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Brave Language Learning Bonus: Why I still believe in language classes

This post is a free bonus chapter to go with my book “Brave Language Learning.” You can get the full book here.

It’s 2017 when I write these words, and you can now apparently learn a foreign language using your laptop, phone, audio player, tablet, e-book reader…and so on. So why haven’t we shut down all language schools yet? Here are three possible reasons.

0. Language classes vs self-made polyglots

Before we begin, an honest declaration: I’ve been in lots of language classes, as a teacher and a learner. And I’ve also tried to learn (and teach) languages to self-starters and digital maniacs. There is a time and a reason for trying just about anything when it comes to language learning (maybe except attempting to learn to speak in your sleep). This just felt like something that needed to be said before I start telling you about the benefits of face-to-face interaction in a foreign language class. It’s not one-sided here, it rarely ever is. In fact, you can expect the next post about polyglot matters to cover the second side of this debate…Now, let’s get to it.

1. Language classes give you tons of social context

Learning in a virtual environment can be a weird, out-of-body thing. You sit there in front of your screen, and there’s a voice – and some writing on the virtual whiteboard. Sometimes there’s a face. All this comes to you via an internet connection – so the voices of the other students, and of your teacher, are never 100% real-time, never fully human. Maybe your experience will vary; most online classes I taught and learned in looked like this.

A brick-and-mortar school still encourages people to walk in. Students and teachers share the same space, discuss and work in the same room. Sometimes they’re excited, at other times – they’re bored. Sometimes there’s a friendly discussion, sometimes just silence and tiredness. But all these things add lots of context to the language you are learning. You’re picking up Josh’s tone of voice as he speaks his Spanish to you – his facial expressions, gestures, all that. Josh is picking up yours. And your teacher is giving you even more as they model the language.

This is how meaning is built. This is how all people in the room can become responsible for a conversation. I’m not just making this up: there’s plenty of research which looks into the benefits of social interaction in language classes.

2. Language classes make you write, and remember things better

Why do you still need to bring a print coursebook to your language course? Why do you still need to write in paper notebooks? You’ve got all these wonderful digital tools at your disposal. Hey, I wrote about some of them, and I still love them dearly. So why with the pen and paper? Is there a magical connection between your language learning and hand-written scribbles?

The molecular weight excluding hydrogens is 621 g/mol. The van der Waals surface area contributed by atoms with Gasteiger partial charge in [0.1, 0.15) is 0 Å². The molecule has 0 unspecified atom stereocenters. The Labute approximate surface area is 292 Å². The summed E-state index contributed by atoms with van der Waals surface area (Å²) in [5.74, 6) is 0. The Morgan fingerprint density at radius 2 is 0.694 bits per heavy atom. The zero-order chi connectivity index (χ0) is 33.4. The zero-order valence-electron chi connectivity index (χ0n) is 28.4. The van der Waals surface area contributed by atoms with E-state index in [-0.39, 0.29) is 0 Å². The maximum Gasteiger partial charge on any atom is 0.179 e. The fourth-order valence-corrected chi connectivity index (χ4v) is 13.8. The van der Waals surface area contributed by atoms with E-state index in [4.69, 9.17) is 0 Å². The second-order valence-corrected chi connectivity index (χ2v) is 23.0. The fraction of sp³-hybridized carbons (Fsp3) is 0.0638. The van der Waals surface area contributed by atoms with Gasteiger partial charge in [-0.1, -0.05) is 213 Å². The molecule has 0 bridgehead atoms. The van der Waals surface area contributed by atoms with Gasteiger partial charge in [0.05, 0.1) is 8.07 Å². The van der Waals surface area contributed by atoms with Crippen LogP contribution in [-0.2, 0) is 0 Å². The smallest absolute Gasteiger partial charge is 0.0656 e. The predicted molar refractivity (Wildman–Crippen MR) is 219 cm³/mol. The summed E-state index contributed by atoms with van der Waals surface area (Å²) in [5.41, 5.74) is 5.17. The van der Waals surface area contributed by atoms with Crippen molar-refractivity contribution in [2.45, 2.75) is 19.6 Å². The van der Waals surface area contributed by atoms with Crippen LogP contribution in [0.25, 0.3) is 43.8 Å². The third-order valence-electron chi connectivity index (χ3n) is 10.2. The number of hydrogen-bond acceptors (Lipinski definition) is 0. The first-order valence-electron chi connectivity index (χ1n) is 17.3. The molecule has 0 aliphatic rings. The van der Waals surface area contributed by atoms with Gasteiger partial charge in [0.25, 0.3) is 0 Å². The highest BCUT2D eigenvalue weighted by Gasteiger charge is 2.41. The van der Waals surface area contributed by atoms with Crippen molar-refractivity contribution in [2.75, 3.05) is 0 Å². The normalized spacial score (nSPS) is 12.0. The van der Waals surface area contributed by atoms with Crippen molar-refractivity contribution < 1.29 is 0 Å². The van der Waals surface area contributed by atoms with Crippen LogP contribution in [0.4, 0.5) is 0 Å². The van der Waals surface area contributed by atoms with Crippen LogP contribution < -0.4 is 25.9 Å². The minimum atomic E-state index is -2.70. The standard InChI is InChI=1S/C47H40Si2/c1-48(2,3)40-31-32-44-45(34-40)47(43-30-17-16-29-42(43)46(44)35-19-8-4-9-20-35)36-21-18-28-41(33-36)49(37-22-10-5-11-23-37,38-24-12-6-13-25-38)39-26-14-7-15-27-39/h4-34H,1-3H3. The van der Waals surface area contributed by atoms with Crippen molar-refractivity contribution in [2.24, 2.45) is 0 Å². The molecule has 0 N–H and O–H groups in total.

Well, for some languages where the alphabet is vastly different from yours, this is actually non-negotiable. My Saudi students in my English class had to go through writing practice, and at early stages it really felt to them like having to learn to hand-write from scratch! It was exactly the same with me and the Chinese characters I tried to learn.

But there’s more. The connection between hand-written notes and better memory has been studied. It would appear that making digital notes means you don’t remember as much – and that scribbling things down still makes you remember more.

3. Language classes motivate you to learn more

I heard it recently from somebody who did lots of research into the way people learn English in Brazil. Many students, she said, are frequently too tired to come to class after work and college. They would happily swap their face-to-face training for something online, she thought, but there was one thing missing: the motivation and the discipline. Being an online student, she found, meant that it was just your responsibility to show up, to learn, to do the work.

I thought about this and did my own research. My colleague was not alone in reaching these conclusions. Some researchers actually found that having language learning peers motivates you to do more – even before the class begins!

A face-to-face language class can become like a support group, a project meeting, a great chance to celebrate what works, and to fix what doesn’t work. It’s up to the teachers and all learners to make the meeting worth everyone’s time. Once this happens, the steady rhythm of motivation just keeps giving you the strength you need to come back, and not to be missed!


What other benefits can you think of? Does this make you change your mind about real-time classes?

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